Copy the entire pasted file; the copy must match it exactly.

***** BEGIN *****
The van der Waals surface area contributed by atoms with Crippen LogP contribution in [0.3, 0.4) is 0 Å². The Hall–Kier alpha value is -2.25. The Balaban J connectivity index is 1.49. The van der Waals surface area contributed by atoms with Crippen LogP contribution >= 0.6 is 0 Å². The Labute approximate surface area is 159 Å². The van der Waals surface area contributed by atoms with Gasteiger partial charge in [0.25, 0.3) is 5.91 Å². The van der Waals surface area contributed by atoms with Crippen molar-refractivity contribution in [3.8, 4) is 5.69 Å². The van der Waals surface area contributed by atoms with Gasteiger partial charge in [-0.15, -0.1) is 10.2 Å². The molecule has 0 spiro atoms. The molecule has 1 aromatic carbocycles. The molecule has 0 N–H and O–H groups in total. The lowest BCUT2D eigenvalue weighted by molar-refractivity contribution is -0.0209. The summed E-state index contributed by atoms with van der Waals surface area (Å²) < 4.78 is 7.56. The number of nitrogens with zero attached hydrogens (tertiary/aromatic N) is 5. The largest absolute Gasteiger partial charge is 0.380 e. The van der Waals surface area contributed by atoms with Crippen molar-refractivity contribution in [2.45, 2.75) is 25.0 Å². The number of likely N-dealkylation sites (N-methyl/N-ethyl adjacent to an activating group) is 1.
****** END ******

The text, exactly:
The van der Waals surface area contributed by atoms with Crippen LogP contribution in [0.3, 0.4) is 0 Å². The Hall–Kier alpha value is -2.25. The Balaban J connectivity index is 1.49. The van der Waals surface area contributed by atoms with Crippen LogP contribution >= 0.6 is 0 Å². The Labute approximate surface area is 159 Å². The van der Waals surface area contributed by atoms with Gasteiger partial charge in [0.25, 0.3) is 5.91 Å². The van der Waals surface area contributed by atoms with Crippen molar-refractivity contribution in [3.8, 4) is 5.69 Å². The van der Waals surface area contributed by atoms with Gasteiger partial charge in [-0.15, -0.1) is 10.2 Å². The molecule has 0 spiro atoms. The molecule has 1 aromatic carbocycles. The molecule has 0 N–H and O–H groups in total. The lowest BCUT2D eigenvalue weighted by molar-refractivity contribution is -0.0209. The summed E-state index contributed by atoms with van der Waals surface area (Å²) < 4.78 is 7.56. The number of nitrogens with zero attached hydrogens (tertiary/aromatic N) is 5. The largest absolute Gasteiger partial charge is 0.380 e. The van der Waals surface area contributed by atoms with Crippen molar-refractivity contribution in [2.45, 2.75) is 25.0 Å². The number of likely N-dealkylation sites (N-methyl/N-ethyl adjacent to an activating group) is 1.